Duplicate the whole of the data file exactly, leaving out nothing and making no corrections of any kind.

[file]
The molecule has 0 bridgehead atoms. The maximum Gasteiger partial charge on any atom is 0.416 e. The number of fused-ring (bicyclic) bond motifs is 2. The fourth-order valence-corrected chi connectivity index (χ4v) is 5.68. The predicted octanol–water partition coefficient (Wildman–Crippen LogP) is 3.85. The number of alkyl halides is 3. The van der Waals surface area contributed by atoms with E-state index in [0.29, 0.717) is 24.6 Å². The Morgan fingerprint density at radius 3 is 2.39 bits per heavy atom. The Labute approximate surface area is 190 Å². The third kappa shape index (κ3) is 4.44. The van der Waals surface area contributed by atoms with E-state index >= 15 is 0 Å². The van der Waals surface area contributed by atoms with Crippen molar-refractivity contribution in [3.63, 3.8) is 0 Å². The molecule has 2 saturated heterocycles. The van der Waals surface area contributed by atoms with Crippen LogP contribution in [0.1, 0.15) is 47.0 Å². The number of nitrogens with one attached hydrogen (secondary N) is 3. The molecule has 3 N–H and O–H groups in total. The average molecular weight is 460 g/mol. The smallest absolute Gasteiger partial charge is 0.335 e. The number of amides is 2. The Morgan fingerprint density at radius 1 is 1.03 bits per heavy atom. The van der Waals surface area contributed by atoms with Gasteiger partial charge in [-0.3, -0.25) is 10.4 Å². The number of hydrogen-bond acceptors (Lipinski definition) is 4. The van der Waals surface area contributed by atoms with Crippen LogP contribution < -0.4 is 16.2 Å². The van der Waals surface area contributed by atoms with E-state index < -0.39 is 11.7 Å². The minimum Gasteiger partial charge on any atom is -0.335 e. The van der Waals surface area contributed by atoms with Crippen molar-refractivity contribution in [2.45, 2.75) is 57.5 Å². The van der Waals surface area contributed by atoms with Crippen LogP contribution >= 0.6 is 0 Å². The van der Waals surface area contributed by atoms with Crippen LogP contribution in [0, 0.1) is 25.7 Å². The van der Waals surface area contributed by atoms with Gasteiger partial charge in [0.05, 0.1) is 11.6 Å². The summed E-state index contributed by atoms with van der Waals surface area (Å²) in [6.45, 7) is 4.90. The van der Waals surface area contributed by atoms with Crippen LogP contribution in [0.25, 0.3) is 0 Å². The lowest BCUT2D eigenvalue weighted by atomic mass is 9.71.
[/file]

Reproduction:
The molecule has 0 bridgehead atoms. The maximum Gasteiger partial charge on any atom is 0.416 e. The number of fused-ring (bicyclic) bond motifs is 2. The fourth-order valence-corrected chi connectivity index (χ4v) is 5.68. The predicted octanol–water partition coefficient (Wildman–Crippen LogP) is 3.85. The number of alkyl halides is 3. The van der Waals surface area contributed by atoms with E-state index in [0.29, 0.717) is 24.6 Å². The Morgan fingerprint density at radius 3 is 2.39 bits per heavy atom. The Labute approximate surface area is 190 Å². The third kappa shape index (κ3) is 4.44. The van der Waals surface area contributed by atoms with E-state index >= 15 is 0 Å². The van der Waals surface area contributed by atoms with Crippen molar-refractivity contribution in [3.63, 3.8) is 0 Å². The molecule has 2 saturated heterocycles. The van der Waals surface area contributed by atoms with Crippen LogP contribution in [0.1, 0.15) is 47.0 Å². The number of nitrogens with one attached hydrogen (secondary N) is 3. The molecule has 3 N–H and O–H groups in total. The average molecular weight is 460 g/mol. The smallest absolute Gasteiger partial charge is 0.335 e. The number of amides is 2. The Morgan fingerprint density at radius 1 is 1.03 bits per heavy atom. The van der Waals surface area contributed by atoms with Gasteiger partial charge in [-0.3, -0.25) is 10.4 Å². The number of hydrogen-bond acceptors (Lipinski definition) is 4. The van der Waals surface area contributed by atoms with Crippen LogP contribution < -0.4 is 16.2 Å². The van der Waals surface area contributed by atoms with E-state index < -0.39 is 11.7 Å². The minimum Gasteiger partial charge on any atom is -0.335 e. The van der Waals surface area contributed by atoms with Crippen molar-refractivity contribution in [2.45, 2.75) is 57.5 Å². The van der Waals surface area contributed by atoms with Crippen LogP contribution >= 0.6 is 0 Å². The van der Waals surface area contributed by atoms with Crippen LogP contribution in [0, 0.1) is 25.7 Å². The van der Waals surface area contributed by atoms with Gasteiger partial charge in [0.05, 0.1) is 11.6 Å². The summed E-state index contributed by atoms with van der Waals surface area (Å²) in [6.45, 7) is 4.90. The van der Waals surface area contributed by atoms with Crippen LogP contribution in [0.25, 0.3) is 0 Å². The lowest BCUT2D eigenvalue weighted by atomic mass is 9.71.